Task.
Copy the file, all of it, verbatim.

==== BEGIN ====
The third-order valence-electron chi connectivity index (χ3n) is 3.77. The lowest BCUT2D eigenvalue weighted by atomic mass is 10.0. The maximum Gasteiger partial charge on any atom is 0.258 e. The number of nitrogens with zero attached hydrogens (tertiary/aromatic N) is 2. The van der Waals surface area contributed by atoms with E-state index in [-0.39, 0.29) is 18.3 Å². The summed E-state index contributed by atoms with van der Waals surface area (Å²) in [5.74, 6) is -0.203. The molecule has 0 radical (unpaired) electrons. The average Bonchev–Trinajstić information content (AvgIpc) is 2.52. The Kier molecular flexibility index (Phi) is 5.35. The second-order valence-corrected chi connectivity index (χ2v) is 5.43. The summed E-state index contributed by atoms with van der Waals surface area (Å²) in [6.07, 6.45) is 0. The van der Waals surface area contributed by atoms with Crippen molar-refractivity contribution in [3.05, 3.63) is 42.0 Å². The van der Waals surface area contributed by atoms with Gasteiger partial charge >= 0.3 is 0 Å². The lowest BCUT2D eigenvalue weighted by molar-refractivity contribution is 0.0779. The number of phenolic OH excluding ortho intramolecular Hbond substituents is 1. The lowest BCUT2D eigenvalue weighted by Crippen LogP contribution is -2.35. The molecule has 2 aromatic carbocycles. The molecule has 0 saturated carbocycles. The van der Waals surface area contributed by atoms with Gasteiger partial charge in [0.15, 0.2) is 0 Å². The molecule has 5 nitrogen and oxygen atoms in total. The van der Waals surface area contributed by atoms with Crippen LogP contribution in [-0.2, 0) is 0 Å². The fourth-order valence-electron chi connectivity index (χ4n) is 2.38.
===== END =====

The third-order valence-electron chi connectivity index (χ3n) is 3.77. The lowest BCUT2D eigenvalue weighted by atomic mass is 10.0. The maximum Gasteiger partial charge on any atom is 0.258 e. The number of nitrogens with zero attached hydrogens (tertiary/aromatic N) is 2. The van der Waals surface area contributed by atoms with E-state index in [-0.39, 0.29) is 18.3 Å². The summed E-state index contributed by atoms with van der Waals surface area (Å²) in [5.74, 6) is -0.203. The molecule has 0 radical (unpaired) electrons. The average Bonchev–Trinajstić information content (AvgIpc) is 2.52. The Kier molecular flexibility index (Phi) is 5.35. The second-order valence-corrected chi connectivity index (χ2v) is 5.43. The summed E-state index contributed by atoms with van der Waals surface area (Å²) in [6.07, 6.45) is 0. The van der Waals surface area contributed by atoms with Crippen molar-refractivity contribution in [3.05, 3.63) is 42.0 Å². The van der Waals surface area contributed by atoms with Gasteiger partial charge >= 0.3 is 0 Å². The lowest BCUT2D eigenvalue weighted by molar-refractivity contribution is 0.0779. The number of phenolic OH excluding ortho intramolecular Hbond substituents is 1. The lowest BCUT2D eigenvalue weighted by Crippen LogP contribution is -2.35. The molecule has 2 aromatic carbocycles. The molecule has 0 saturated carbocycles. The van der Waals surface area contributed by atoms with Gasteiger partial charge in [0.15, 0.2) is 0 Å². The molecule has 5 nitrogen and oxygen atoms in total. The van der Waals surface area contributed by atoms with Crippen LogP contribution in [-0.2, 0) is 0 Å². The fourth-order valence-electron chi connectivity index (χ4n) is 2.38.